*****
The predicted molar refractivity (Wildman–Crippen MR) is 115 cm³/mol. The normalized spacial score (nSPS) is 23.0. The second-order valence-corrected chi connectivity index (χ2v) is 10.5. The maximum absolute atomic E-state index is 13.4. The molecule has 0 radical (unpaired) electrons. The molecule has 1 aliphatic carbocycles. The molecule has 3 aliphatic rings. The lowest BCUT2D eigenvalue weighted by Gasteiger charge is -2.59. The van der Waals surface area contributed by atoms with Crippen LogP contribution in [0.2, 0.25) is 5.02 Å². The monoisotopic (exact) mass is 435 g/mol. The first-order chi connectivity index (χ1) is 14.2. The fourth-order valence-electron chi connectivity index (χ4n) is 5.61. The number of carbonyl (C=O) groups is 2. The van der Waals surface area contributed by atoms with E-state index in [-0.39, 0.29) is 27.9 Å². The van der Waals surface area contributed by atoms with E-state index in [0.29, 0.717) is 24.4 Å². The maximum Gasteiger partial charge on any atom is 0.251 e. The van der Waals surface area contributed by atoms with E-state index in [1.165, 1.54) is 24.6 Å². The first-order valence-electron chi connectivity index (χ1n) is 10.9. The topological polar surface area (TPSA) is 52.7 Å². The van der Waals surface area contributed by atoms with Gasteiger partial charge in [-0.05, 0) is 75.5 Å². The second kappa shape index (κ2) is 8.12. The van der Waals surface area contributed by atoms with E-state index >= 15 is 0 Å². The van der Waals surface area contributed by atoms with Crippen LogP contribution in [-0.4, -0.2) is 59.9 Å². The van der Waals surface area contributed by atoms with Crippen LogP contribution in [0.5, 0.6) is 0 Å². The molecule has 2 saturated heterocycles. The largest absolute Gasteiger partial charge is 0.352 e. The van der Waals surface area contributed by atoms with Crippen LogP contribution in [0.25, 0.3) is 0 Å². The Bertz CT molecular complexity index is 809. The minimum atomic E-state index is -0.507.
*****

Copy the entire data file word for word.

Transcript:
The predicted molar refractivity (Wildman–Crippen MR) is 115 cm³/mol. The normalized spacial score (nSPS) is 23.0. The second-order valence-corrected chi connectivity index (χ2v) is 10.5. The maximum absolute atomic E-state index is 13.4. The molecule has 0 radical (unpaired) electrons. The molecule has 1 aliphatic carbocycles. The molecule has 3 aliphatic rings. The lowest BCUT2D eigenvalue weighted by Gasteiger charge is -2.59. The van der Waals surface area contributed by atoms with Crippen LogP contribution in [0.2, 0.25) is 5.02 Å². The monoisotopic (exact) mass is 435 g/mol. The first-order chi connectivity index (χ1) is 14.2. The fourth-order valence-electron chi connectivity index (χ4n) is 5.61. The number of carbonyl (C=O) groups is 2. The van der Waals surface area contributed by atoms with E-state index in [-0.39, 0.29) is 27.9 Å². The van der Waals surface area contributed by atoms with E-state index in [0.29, 0.717) is 24.4 Å². The maximum Gasteiger partial charge on any atom is 0.251 e. The van der Waals surface area contributed by atoms with E-state index in [1.165, 1.54) is 24.6 Å². The first-order valence-electron chi connectivity index (χ1n) is 10.9. The topological polar surface area (TPSA) is 52.7 Å². The van der Waals surface area contributed by atoms with Gasteiger partial charge in [-0.05, 0) is 75.5 Å². The second kappa shape index (κ2) is 8.12. The van der Waals surface area contributed by atoms with E-state index >= 15 is 0 Å². The van der Waals surface area contributed by atoms with Crippen LogP contribution in [-0.4, -0.2) is 59.9 Å². The van der Waals surface area contributed by atoms with Crippen LogP contribution in [0.5, 0.6) is 0 Å². The molecule has 2 saturated heterocycles. The largest absolute Gasteiger partial charge is 0.352 e. The van der Waals surface area contributed by atoms with Crippen LogP contribution in [0.25, 0.3) is 0 Å². The Bertz CT molecular complexity index is 809. The minimum atomic E-state index is -0.507.